I wrote last week about some takeaways from a book I had recently read. One of which spoke to the parenting of those of us who call ourselves Christians. An excerpt from that post is below:
"A new thing is happening in the Christian Church in America. Young people who see the worth in following Jesus are fighting resentment toward parents who lived lukewarm lives. Parents who idolized their kids and expected praise in return are receiving the opposite. These young adults are falling in love with Jesus, despite the example of their parents. And some even try to respectfully rebuke their parents."
Over the last seven days, I've had some interesting and troubling conversations based off of this post. And first off, let me say that this is a real issue. And further, when handled the right way, it can be a step of growth in the family relationship. As mentioned above, a respectful rebuke is a good thing. However, based on over twenty years in ministry and, unfortunately, how I've treated my own parents at times, I can say that many times these situations are not handled well and respect gets trampled in emotion and misunderstanding.
Of course, it takes two to tango and relationships do not happen in a vacuum. So let me be clear, I'm writing this directly to you young adults who have found a vital relationship with Jesus, yet find yourself frustrated with the fact that your parents might not share your zeal for Christ. Further, maybe they taught you to fear God and follow Jesus, but never displayed the passion that you now feel for Him. Whether that's true is up for debate in each individual situation, but no matter the reality, you (young zealous follower of Christ) may need to rethink how you go about relating to your parents. I want to give you three reasons why.
Reason #1 - They did the best they could
Do you know who Liz Murray is? Liz and her sister grew up in NYC with two parents who were hopelessly addicted to drugs. Both parents eventually contracted AIDS and passed away by the time Liz was a teenager. By age 15, she was a homeless high school student. He story of climbing out of that situation is wonderful, but I want to share something I heard her say in a leadership talk many years ago. It has affected me more deeply than most of the "good" talks I've heard over the years.
Someone asked Liz how she was able to forgive and release her parents' shortfalls when it came to caring for her and her sister. She answered with a story that blew me away. She was about twelve years old and it had been a whole day since she and her sister had eaten. She knew that her parents had spent the family's food money on drugs - again - and she was angry. She decided she was going to go to her dad and tell him just what she thought of him. Her dad was sitting in a ratty old chair in their tiny apartment, and as she approached him, she first noticed his shoes. They were so old and worn out that they were more duct tape than actual shoes. She then looked at her dad and noticed how skinny and tired he looked. Then the realization hit her. She and her sister had not eaten in a day, but her dad had probably not eaten in three! Now, it's easy to say, she goes on, that he allowed his drug habit to control him and the family. That's true. But here's what Liz's twelve-year-old mind came to that most of us miss, even well into our 30's and beyond. He did the best he could. He could not give her what he did not have to give. Should he have broken his addiction, gotten a job and taken care of the family he was responsible for? Absolutely yes. But he couldn't. He was sick. He was unable to make himself well. He did the best he could. That realization allowed a twelve-year-old girl to forgive and release her parents for bringing she and her sister up in deplorable conditions!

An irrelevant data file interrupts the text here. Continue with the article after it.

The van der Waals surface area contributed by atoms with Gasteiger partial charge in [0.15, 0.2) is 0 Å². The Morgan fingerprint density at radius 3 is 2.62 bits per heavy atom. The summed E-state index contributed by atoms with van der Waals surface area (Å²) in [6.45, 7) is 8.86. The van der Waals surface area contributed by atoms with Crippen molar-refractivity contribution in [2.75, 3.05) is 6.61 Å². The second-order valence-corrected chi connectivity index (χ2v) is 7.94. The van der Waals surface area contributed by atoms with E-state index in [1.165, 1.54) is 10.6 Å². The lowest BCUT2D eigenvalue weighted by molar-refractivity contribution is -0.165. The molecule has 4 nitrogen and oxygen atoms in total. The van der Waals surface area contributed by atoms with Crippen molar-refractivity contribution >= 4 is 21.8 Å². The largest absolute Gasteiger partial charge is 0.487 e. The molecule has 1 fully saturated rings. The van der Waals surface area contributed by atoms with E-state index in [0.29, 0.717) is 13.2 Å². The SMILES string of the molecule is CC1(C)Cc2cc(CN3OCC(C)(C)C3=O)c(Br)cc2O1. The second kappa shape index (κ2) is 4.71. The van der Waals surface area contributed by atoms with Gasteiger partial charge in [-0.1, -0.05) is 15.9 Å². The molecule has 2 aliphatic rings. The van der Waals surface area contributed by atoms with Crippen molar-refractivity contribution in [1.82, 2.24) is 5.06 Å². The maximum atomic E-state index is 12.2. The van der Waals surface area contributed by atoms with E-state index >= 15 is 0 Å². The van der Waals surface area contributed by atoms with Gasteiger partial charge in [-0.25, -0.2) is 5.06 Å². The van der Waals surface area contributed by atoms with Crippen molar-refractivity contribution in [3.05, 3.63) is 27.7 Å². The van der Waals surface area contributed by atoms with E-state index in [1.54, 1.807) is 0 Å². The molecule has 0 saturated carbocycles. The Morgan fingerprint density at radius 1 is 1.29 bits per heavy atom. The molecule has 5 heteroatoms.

Can that realization allow you to forgive and release your parents for doing much less to you? Maybe they should have done this or that better. Maybe they still should. The reality is, they did the best they could. They could not have given you what they didn't have to give. You camping out on the fact that they should have been better or done better only drives the wedge in deeper. You're an adult now. Let it go.
Reason #2 - You owe them
If you are a parent, this is probably a no-brainer for you. You get the incredible sacrifice you make on a daily basis just to keep your kids alive, much less thrive. But if you're not a parent yet, let me respectfully say that you have absolutely no idea what it means to be a parent. Please don't fall into the trap of judging your parents through a filter of what you think you would have done. The hard truth of it is that you have no idea what you would have done in their situation.
Honor and loyalty are little-valued virtues in our day. I want to suggest that your parents deserve both. Yes, you owe it to them because they made sacrifices beyond what you can yet imagine. And even if you feel like they could have or should have done better, please remember that they did the best they could. They could not have given what they did not have to give.
Reason #3 - You're commanded to
You're the one convinced of your own deep love for Jesus. Have you read Exodus 20:12 or Ephesians 6:2? Biblical commands don't get much clearer than this. Put your money where your mouth is. Swallow your pride. You're not as holy as you think.
Forgive your parents. Call them. Apologize. Set a new course.